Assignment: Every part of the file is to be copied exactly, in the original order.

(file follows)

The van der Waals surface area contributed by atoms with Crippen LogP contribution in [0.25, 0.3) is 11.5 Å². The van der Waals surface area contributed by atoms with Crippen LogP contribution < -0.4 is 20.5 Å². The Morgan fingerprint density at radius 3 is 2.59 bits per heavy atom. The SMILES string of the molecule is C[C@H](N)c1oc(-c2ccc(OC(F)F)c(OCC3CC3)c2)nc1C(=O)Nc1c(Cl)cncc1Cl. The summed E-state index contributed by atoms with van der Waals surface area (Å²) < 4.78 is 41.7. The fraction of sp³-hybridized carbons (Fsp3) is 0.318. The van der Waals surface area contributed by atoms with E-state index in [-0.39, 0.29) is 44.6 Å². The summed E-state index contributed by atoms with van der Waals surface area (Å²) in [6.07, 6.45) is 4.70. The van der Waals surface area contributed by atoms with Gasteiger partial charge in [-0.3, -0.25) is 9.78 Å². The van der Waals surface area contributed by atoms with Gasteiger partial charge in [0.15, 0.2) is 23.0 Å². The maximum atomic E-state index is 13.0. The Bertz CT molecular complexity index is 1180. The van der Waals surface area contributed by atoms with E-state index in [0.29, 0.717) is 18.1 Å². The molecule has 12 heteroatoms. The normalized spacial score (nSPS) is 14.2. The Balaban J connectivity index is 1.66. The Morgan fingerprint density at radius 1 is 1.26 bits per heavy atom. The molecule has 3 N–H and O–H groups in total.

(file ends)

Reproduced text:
The van der Waals surface area contributed by atoms with Crippen LogP contribution in [0.25, 0.3) is 11.5 Å². The van der Waals surface area contributed by atoms with Crippen LogP contribution < -0.4 is 20.5 Å². The Morgan fingerprint density at radius 3 is 2.59 bits per heavy atom. The SMILES string of the molecule is C[C@H](N)c1oc(-c2ccc(OC(F)F)c(OCC3CC3)c2)nc1C(=O)Nc1c(Cl)cncc1Cl. The summed E-state index contributed by atoms with van der Waals surface area (Å²) < 4.78 is 41.7. The fraction of sp³-hybridized carbons (Fsp3) is 0.318. The van der Waals surface area contributed by atoms with E-state index in [-0.39, 0.29) is 44.6 Å². The summed E-state index contributed by atoms with van der Waals surface area (Å²) in [6.07, 6.45) is 4.70. The van der Waals surface area contributed by atoms with Gasteiger partial charge in [-0.3, -0.25) is 9.78 Å². The van der Waals surface area contributed by atoms with Gasteiger partial charge in [0.15, 0.2) is 23.0 Å². The maximum atomic E-state index is 13.0. The Bertz CT molecular complexity index is 1180. The van der Waals surface area contributed by atoms with E-state index in [0.29, 0.717) is 18.1 Å². The molecule has 12 heteroatoms. The normalized spacial score (nSPS) is 14.2. The Balaban J connectivity index is 1.66. The Morgan fingerprint density at radius 1 is 1.26 bits per heavy atom. The molecule has 3 N–H and O–H groups in total.